Six Characters in Search of an Author

by Luigi Pirandello

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Consider Luigi Pirandello's Six Characters in Search of an Author as a production, not just a literary work.  In the stage directions, Pirandello recommended that the actors playing the six characters wear masks. Why do you think he made that recommendation, and what would the result be in terms of effect on the audience?

Luigi Pirandello's Six Characters in Search of an Author is about the process of theater-making, specifically that of the playwright. The audience gets to see the initial ideas for a story and what happens when those ideas come to life on stage. The play explores Pirandello's idea that theater as a whole is not what it seems; rather, it reflects back to its audience just how much of a production it is. Pirandello suggests this by having the characters wear masks throughout the play, suggesting that they don't have an identity outside of their roles in the production.

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Luigi Pirandello was one of the most influential playwrights of the twentieth century. He is best known for his experiments in metatheater—that is, theatrical productions about the nature of theater. His 1921 play, Six Characters in Search of an Author, is an example of this.

Pirandello uses the play...

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Luigi Pirandello was one of the most influential playwrights of the twentieth century. He is best known for his experiments in metatheater—that is, theatrical productions about the nature of theater. His 1921 play, Six Characters in Search of an Author, is an example of this.

Pirandello uses the play to question the role of the playwright in the process of theater-making. In the stage directions, Pirandello recommends that the six characters wear masks. Pirandello does this in order to explore the nature of theater, specifically that of theater as a place where things are not what they actually are, but rather, what the artists say they are. The six characters only have an identity insomuch as their story can be told in a play.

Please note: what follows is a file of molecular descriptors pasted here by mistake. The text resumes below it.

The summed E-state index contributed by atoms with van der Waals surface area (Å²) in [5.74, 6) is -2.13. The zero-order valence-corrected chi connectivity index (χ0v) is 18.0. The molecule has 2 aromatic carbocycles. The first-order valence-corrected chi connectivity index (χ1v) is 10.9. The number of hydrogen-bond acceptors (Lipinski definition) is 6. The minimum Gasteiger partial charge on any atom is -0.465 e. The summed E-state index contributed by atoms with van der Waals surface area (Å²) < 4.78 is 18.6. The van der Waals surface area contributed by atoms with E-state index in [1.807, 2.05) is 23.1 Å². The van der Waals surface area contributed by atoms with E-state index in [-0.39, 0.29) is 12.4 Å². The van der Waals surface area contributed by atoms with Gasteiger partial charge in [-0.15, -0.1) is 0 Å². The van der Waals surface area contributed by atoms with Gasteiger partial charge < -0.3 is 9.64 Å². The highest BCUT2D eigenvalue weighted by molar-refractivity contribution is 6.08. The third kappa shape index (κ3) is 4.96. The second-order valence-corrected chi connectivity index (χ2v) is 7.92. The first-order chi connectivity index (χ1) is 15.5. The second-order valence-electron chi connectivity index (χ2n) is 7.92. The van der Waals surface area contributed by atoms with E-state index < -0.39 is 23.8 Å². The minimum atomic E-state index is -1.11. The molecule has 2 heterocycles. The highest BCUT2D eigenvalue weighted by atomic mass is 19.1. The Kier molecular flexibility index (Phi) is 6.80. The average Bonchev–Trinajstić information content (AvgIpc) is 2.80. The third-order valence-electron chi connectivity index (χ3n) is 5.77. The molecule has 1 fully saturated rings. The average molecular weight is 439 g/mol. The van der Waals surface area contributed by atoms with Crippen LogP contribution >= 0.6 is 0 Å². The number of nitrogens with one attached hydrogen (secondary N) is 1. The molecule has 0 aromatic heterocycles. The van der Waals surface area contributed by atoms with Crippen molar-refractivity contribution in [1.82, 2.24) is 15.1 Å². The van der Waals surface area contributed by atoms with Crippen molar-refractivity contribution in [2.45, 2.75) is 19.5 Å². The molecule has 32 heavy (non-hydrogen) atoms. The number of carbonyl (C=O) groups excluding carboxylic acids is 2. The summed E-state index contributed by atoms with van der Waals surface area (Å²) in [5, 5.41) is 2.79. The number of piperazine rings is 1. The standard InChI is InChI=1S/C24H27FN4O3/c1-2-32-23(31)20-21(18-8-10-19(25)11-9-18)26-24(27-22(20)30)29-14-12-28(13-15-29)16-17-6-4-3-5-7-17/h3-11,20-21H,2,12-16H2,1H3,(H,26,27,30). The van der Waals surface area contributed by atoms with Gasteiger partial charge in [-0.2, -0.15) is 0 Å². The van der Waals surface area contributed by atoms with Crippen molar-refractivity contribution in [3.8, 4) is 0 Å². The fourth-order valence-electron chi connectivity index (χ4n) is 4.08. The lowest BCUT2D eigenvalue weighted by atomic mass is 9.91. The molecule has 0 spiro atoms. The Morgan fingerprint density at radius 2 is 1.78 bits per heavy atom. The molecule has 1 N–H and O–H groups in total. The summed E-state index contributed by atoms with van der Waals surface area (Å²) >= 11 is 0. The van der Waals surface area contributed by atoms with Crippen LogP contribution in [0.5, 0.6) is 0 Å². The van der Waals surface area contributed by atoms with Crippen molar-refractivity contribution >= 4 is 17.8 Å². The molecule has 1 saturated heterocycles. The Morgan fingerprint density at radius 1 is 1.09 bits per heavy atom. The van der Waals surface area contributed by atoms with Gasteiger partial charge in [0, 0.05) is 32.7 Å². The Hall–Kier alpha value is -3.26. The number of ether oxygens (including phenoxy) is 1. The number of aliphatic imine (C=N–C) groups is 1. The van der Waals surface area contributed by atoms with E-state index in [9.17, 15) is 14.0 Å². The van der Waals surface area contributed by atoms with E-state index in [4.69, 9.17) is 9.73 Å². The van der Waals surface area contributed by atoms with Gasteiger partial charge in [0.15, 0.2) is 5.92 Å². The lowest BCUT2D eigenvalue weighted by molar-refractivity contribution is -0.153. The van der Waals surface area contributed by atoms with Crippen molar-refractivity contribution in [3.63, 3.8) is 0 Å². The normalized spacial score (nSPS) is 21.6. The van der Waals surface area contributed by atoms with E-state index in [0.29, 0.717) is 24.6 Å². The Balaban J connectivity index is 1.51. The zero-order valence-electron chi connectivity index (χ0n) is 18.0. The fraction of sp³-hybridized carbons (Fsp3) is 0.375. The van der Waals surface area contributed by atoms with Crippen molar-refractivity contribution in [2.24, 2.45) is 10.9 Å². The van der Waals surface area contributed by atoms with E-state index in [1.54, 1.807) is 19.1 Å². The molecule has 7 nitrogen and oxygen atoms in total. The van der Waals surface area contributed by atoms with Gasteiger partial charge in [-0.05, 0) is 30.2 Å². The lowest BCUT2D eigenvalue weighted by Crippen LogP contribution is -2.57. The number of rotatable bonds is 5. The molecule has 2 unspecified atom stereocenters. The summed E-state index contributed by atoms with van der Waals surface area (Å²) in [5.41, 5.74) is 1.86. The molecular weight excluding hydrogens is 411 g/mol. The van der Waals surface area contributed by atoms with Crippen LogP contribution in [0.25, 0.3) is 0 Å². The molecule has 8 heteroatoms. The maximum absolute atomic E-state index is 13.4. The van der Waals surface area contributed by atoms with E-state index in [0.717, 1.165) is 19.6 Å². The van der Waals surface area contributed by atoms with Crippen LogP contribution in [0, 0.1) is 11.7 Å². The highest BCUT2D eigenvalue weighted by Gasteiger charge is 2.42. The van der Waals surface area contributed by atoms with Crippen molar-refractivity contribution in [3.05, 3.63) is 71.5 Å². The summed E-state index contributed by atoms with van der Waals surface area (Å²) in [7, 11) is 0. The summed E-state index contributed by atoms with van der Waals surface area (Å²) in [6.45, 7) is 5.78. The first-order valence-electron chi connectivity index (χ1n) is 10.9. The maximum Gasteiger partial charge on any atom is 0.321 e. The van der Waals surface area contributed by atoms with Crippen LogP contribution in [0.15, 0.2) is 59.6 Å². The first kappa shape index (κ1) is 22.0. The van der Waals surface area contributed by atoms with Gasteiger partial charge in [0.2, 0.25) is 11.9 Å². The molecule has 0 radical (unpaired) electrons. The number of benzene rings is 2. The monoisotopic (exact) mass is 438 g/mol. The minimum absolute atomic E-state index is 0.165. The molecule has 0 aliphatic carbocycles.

This idea is physically represented by the masks they wear, which visually reinforce the idea for the audience. The masks cover their faces—the most distinguishable part of the human body and often the main way people are identified. With the six characters' faces covered, the audience only sees moving and speaking bodies, not completely fleshed-out characters.

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Luigi Pirandello likely recommends that each of the six characters wear masks in order to differentiate the “six characters” from the other characters in the story. The six characters are supposed to be unfinished characters who are in search of an author to finish their story. The six characters do not have specific names and are missing their identity.

If the six characters are wearing masks, it further illustrates that the characters are unfinished and that they do not have the same life and realism that the other actors carry. The story is also ambiguous as to whether the six characters are really appearing during a rehearsal or if the the entire play is just part of the director’s imagination. Either way, the masks on the six characters symbolize that reality and dreams can be blurred together.

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Luigi Pirandello's 1921 play Six Characters in Search of an Author is an example of modernism, in which, as in the plays of Brecht and Beckett, the play breaks through the "fourth wall" of the proscenium and impresses upon us its own theatricality, through use of masks and other devices. This rhetorical construction is known as "metatheater," a theater which reflexively comments on the nature of theatric illusion rather than simply presenting an illusion.

Pirandello's audience in this context would immediately have associated the masks with two theatrical traditions, those of classical Greek tragedy and comedy and a native Italian one of Commedia dell'arte. 

In classical Greek comedy, in which masks are worn, one standard feature is known as the "parabasis," in which an actor playing the playwright speaks directly to the audience, usually commenting on the nature of the play itself.

Commedia, even more than Greek comedy, uses stock characters named only by type (the old man, the clever servant, etc.) and includes interruptions and interludes, improvisations, and asides to the audience. The masks suggest that the very radicalism of Pirandello's metatheater is in fact grounded in historic traditions, and the masked characters, thus evoke not so much the illusion of individual people but the history and nature of theater and character themselves. 

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